Lir’s Cloak: The Obscuring That Reveals

Lir’s Cloak: The Obscuring That Reveals September 27, 2010

In Brian Froud and Jessica MacBeth’s Faeries Oracle there is a card for a faery called Sylvanius who bears the Mask That Reveals. He tells us that sometimes things must be hidden before the truth can be revealed. It’s an interesting bit of wisdom.

As I look out my bedroom window the mountains in the distance are obscured by mist, fog, cloud. A stranger to this land would never know they exist today, when visibility is limited to seeing only the other side of the street and no farther. The day is limited, hidden and veiled. This is a day of restrictions and that is a good thing.

In tales of old Manannaan mac Lir has a cloak made of fog and mist that he can use to protect, to obscure and to cause forgetfulness. When I see mist outside my window I know that this a day when”Uncle Manny” wants me to focus and meditate. He is telling me something is about to change and I need to be grounded, centered and mindful of all around me.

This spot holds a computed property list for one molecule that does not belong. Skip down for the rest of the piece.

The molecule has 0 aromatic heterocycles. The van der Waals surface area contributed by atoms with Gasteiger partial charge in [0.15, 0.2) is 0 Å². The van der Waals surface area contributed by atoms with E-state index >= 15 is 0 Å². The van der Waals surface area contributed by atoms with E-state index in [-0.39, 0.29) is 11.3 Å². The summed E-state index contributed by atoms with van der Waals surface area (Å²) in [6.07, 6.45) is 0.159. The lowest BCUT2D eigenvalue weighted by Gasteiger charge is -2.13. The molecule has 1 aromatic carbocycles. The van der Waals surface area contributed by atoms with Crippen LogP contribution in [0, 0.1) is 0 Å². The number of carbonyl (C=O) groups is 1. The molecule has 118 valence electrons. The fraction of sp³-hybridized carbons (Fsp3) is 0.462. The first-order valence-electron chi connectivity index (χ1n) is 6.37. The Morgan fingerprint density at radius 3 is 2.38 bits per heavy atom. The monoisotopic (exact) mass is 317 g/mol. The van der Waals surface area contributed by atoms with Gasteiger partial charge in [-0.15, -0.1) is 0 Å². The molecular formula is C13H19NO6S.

Today is a day when things need to be hidden. Laptops, cell phones, televisions and radios turned off. Lights turned off and candles lit. A day to let go of the world, to don a mask and revel within. Today is a day for a spiritual adventure. The mountains are obscured, as is the busy road, sounds of town are muted by fog. Yet revealed is the world of the fantastic. The fey world, the land of the sidhe. The Gods are close and the spirits are dancing in your kitchen.

Like most of the world, today is also a work day for me. But be assured that the first chance I get I plan to hide from the world, put on a mask and see what the day will reveal…

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  • HR Mitchell

    “Today is a day when things need to be hidden.”

    Sounds like a plan, to me. Think I’ll do just that!

  • Hate to be a perfectionist like this, but that’s why I have a Ph.D. in these subjects.

    Manannán Mac Lir (“son of the sea,” which is an epithet, not a patronymic) is the Irish god to whom you’re referring, who is sometimes said to have the cloak of mists and the like.

    Manawydan uab Llyr is the Welsh counterpart to Manannán, and may in fact be based directly upon him (as detailed in John Carey’s Ireland and the Grail and elsewhere). Manawydan does have his own difficulties with magical mists, but mostly to his detriment–he neither causes them, nor is able to do anything against them (at least initially), and when they appear, they always do so in ways that devalue his kingdom and his position, and by implication his rulership.

    Because there is both magic and meaning in words and names–including every letter that makes them up–spelling them right and distinguishing between related but separate forms becomes extremely important when working with these beings!

  • You’re right. I misspelled it and I should have known better. Fixing now.